“A work in progress.” That’s how PGA Tour commissioner Jay Monahan described his biggest challenge to date.
He was referring to himself.
Monahan on Wednesday revealed that anxiety-induced “mental and physical health challenges” precipitated his decision to take a leave from his day-to-day duties with the tour for slightly more than a month. He further admitted that it was not a certainty that he would return, but “I was fully committed to the process of coming back.”
“I realised that I need to step away and deal with that and to develop the skills to deal with that going forward,” Monahan told a small group of reporters during a one-hour roundtable interview in the clubhouse at TPC Southwind, where the FedEx St. Jude Championship kicks off the playoffs Thursday morning. “Ultimately, you can’t wait when you’re in a situation like that, and I needed to deal with it. I needed to deal with it for my family and for myself. That was a very hard thing for me.”
The PGA Tour announced June 14 that Monahan was taking a leave of absence for an undisclosed medical situation. That occurred eight days after he announced the surprise framework agreement with Saudi Arabia’s Public Investment Fund that was met with general shock by most players. Monahan, 53, said that stress that had been building up over a period of time contributed to his condition as opposed to a single event.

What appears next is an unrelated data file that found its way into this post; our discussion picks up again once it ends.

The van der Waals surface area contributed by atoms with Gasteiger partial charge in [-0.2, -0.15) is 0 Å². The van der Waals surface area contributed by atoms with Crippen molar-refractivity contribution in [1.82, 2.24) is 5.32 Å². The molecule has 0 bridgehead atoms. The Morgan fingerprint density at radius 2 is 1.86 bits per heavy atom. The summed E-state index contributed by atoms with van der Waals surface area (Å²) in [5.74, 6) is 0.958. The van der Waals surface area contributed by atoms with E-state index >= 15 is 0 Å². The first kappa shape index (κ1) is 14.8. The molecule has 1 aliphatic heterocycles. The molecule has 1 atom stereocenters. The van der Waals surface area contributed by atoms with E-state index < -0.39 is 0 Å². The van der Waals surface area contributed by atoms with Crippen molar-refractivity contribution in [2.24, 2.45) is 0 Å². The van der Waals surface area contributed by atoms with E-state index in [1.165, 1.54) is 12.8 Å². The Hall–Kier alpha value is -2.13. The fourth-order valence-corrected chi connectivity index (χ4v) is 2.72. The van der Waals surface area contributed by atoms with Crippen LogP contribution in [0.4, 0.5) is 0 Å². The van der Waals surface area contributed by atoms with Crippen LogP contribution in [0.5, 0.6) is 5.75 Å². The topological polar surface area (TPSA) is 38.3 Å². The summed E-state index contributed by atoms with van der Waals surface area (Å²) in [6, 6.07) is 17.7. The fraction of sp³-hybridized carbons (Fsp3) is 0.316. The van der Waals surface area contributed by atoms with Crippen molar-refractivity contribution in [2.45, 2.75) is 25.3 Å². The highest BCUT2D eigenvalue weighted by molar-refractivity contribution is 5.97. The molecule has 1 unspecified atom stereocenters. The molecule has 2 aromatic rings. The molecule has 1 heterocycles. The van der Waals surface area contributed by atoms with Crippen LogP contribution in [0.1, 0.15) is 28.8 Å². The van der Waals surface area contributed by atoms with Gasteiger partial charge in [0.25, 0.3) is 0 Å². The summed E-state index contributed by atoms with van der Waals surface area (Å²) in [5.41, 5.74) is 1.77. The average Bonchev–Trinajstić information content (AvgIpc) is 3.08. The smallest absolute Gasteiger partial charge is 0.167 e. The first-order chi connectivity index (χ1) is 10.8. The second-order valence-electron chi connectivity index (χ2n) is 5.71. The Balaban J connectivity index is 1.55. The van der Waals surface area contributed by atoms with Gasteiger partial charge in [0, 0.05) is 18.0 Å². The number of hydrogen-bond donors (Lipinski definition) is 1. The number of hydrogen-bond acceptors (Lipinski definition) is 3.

For more than a year, the tour had been fending off a challenge from the upstart LIV Golf League, funded by the PIF, that has resulted in defections of several high-profile players and ultimately a number of costly lawsuits. The deal Monahan revealed on June 6 with PIF governor Yasir Al-Rumayyan included a dismissal of all legal proceedings.
Monahan returned to work July 17. He met with about two dozen players on Tuesday at TPC Southwind and first and foremost told them, “I am healthy, I’m energised, I’m ready and I’m moving the PGA Tour forward.”
He had no hesitation about stepping back into the high-pressure tasks that come with being the tour’s commissioner.
“I think everyone knows my nature and my nature is to always be one to run into a fight or a conflict, not run away from it,” Monahan said. “Because I had world-class medical care, I fully committed to the process. I was not going to come back until I was told by doctors and medical experts and my wife and my girls that I was fully supported in coming back. And that was not something that was a certainty when I stepped away.
“Anxiety affects everybody differently, and it had been affecting me. I realised the position I was in said this is the right time to take care of myself. I’m a work in progress.”
Monahan was gratified that the most common question players have been asking him is about his health. “Every player has not started off with a business question, but a personal question, and that means a lot to me.”
“It’s definitely good to have him back,” said Scottie Scheffler, ranked No. 1 in the world and No. 2 in the FedEx Cup standings as the playoffs begin Thursday. “I think the tour has got a long way to go. But it’s always nice having Jay back in person. Guys when they want to can have face-to-face time with him, he’s always available. He’s doing the best that he can to make sure that he’s getting as much player input as possible.”